Opinion formation in a large population is influenced by both endogenous factors, such as interaction with one's peers, as well as exogenous factors, such as the media. In a recent paper, authors use a mathematical model to study the process of information assimilation in a population resulting from such exogenous inputs.

Screening for autism: There's an app for that

Posted: 22 May 2014 08:57 AM PDT

Software to help interpret videotaped behaviors of infants during autism screening tests has been developed by researchers. The program's accuracy proved equal to autism experts and better than both non-expert medical clinicians and students in training. "The great benefit of the video and software is for general practitioners who do not have the trained eye to look for subtle early warning signs of autism," said one researcher involved in the study.

Drug-target database lets researchers match old drugs to new uses

Posted: 22 May 2014 07:51 AM PDT

There are thousands of drugs that silence many thousands of cancer-causing genetic abnormalities. Some of these drugs are in use now, but many of these drugs are sitting on shelves or could be used beyond the disease for which they were originally approved. Repurposing these drugs depends on matching drugs to targets. A study recently published describes a new database and pattern-matching algorithm that allows researchers to evaluate rational drugs and drug combinations, and also recommends a new drug combination to treat drug-resistant non-small cell lung cancer.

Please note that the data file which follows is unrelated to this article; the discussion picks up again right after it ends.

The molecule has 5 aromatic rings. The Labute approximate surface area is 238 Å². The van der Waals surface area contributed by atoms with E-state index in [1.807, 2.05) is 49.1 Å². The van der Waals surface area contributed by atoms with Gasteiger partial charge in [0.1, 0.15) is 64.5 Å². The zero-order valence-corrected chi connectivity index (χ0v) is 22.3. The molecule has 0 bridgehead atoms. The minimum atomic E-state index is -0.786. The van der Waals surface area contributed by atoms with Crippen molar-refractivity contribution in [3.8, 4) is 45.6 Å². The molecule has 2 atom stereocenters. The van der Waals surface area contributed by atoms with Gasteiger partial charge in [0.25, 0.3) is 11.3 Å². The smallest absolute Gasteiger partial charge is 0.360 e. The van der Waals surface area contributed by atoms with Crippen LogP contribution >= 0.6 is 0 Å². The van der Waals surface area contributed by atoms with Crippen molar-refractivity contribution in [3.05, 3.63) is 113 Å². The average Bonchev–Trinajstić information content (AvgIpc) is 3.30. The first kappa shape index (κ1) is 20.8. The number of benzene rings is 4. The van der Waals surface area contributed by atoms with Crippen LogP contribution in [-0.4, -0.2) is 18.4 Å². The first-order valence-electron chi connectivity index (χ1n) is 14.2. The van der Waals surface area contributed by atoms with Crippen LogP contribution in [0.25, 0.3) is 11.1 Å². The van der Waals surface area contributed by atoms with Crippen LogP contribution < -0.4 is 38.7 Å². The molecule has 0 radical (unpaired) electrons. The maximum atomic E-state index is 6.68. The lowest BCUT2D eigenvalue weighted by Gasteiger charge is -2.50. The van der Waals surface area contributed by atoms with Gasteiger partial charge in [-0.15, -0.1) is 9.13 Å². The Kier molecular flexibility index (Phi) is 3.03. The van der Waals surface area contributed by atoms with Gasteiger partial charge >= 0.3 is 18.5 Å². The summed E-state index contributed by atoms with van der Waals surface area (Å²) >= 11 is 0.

Medical students may benefit from social media guidance

Posted: 22 May 2014 07:51 AM PDT

Medical students use social media extensively, but medical schools may need to offer more guidance in potential pitfalls, according researchers. "We assessed how medical students engage with social media platforms like Facebook and found that they have a pretty sophisticated understanding of its risks and benefits," said one researcher. Two reports outline findings from a survey of 2,109 medical students.